have exactly the same culture, their natural characteristics are essentially the same. More so, the creation of states in Nigeria has tried to create conjunction in the traditions, communality of so many Igbo people. However its historical belief of common ancestry has remained a powerful tool at welding varying interests together. Ebonyi State is a case in point. The derailment of some areas in Abia State

into Ebonyi State has continued to threaten the cultural affinity and relationship between Edda people, Ohafia, Abiriba and Arochukwu people. However, their culturally cherished values still hold them together so much so that they have continued to mar geography in the performance of their traditional, cultural and ritual demands.

Igbo Origin and (Historical Perspective

Like other Nigerian cultures, the history of the Igbo origin has not benefited from the ‘Hermitic axe’ i.e. the Eurocentric perspective of the origin of most African states. This notion that Igbos (like other African states) migrated from Hebrew States has produced what we commonly refer to in the Harritic Hypothesis. For instance, according to Afigbo in Ikimi (1985:7), “Rev. Mr G. T. Basden posits that Igbos

were a branch of Hebrew nation or at least their cultural history could satisfactorily be explained in terms of Jewish impact. In his view, he seemingly justifies in claims that the Igbos are deeply religious, practises circumcision and mummification and have sentence structures commonly found in Hebrew constructions such that the unresting cannot help being stuck with the similitude between them.

For Dr M. D. Jiffrey, “ancient egyist held the key to Igbo origin and history”. He was impressed by the feature of dual division in Igbo social structure which according to him corresponds with the division of ancient Egyist into upper and lower societies. Based on glotto-chronological evidence, Igbo is one of the languages designated as ‘Kwa’ sub-group of the Niger-Congo family. Other members of this group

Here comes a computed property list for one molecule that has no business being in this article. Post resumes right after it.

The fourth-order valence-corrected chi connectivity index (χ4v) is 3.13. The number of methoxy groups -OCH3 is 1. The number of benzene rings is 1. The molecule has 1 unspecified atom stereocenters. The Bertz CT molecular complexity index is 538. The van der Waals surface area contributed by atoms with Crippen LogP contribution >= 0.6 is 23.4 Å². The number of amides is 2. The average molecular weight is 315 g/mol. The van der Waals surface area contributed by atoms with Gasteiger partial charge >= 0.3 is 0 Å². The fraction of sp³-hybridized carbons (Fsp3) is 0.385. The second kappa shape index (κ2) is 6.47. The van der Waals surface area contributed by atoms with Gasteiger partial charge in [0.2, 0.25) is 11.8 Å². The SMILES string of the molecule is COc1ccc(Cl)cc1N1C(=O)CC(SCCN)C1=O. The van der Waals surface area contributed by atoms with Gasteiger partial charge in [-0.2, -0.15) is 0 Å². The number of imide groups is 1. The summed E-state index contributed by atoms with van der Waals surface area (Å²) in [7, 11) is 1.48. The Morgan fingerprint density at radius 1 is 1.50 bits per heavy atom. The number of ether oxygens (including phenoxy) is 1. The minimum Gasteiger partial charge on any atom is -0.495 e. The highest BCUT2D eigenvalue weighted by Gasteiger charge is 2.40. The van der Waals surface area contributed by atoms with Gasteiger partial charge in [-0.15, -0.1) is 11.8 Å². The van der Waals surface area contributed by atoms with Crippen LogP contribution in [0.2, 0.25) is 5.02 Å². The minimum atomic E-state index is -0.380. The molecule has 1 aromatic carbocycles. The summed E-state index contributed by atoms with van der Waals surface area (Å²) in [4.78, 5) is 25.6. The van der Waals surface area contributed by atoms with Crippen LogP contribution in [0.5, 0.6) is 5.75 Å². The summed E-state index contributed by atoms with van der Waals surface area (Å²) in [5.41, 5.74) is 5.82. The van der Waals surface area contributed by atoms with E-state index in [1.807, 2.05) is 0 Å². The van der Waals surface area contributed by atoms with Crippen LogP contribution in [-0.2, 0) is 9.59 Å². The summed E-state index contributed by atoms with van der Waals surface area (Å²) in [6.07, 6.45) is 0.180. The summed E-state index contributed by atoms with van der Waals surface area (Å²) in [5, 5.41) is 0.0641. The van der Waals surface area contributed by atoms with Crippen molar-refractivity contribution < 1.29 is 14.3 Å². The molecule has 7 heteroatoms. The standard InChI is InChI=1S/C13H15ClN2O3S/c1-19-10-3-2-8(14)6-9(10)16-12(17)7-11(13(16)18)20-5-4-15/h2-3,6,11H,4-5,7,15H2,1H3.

include Edo, Yoruba and Idoma. According to this school, Igbos started emerging as a distinct people from about 6000 years ago. It is the firm belief of this school that Igbo people as members of this ‘Kwa’ subgroup separated to the region of Niger Benue Conference. As migration continued, they occupied the Nsukka-Okigwe area, this area runs from Nsukka in the North to Okigwe in the heart of Igbo land with a

south-eastern bridge stretching to Arochukwu. The  above views of Igbo history of origin may have perhaps been faulted by professor A. D. Hertles excavation test at the university of Nigeria Agricultural farm, which showed evidence of human occupation dating back to 2,555 BC + 130. One may want to ask if the people who lived there at that point in time were Igbos, however arguable this is, what is perhaps

important is the close resemblance of material artefacts of Nsukka people of today. Perhaps drawn from the above views is another school of thought which sees in the course of migration, that the Igbos’ earliest area of settlement was Nri Awka and Isuama area popularly called the Igbo core where from other migrations took off. Despite the above historical disagreement in the origin of the Igbos, what is perhaps

important is that the Igbos do exist, occupying the south=eastern part of Nigeria, have an age long culture which identity it still carries today. The basic transmitter of this Igbo culture is the Igbo language. Suffice it then to say the history of the Igbos is the history of Igbo culture.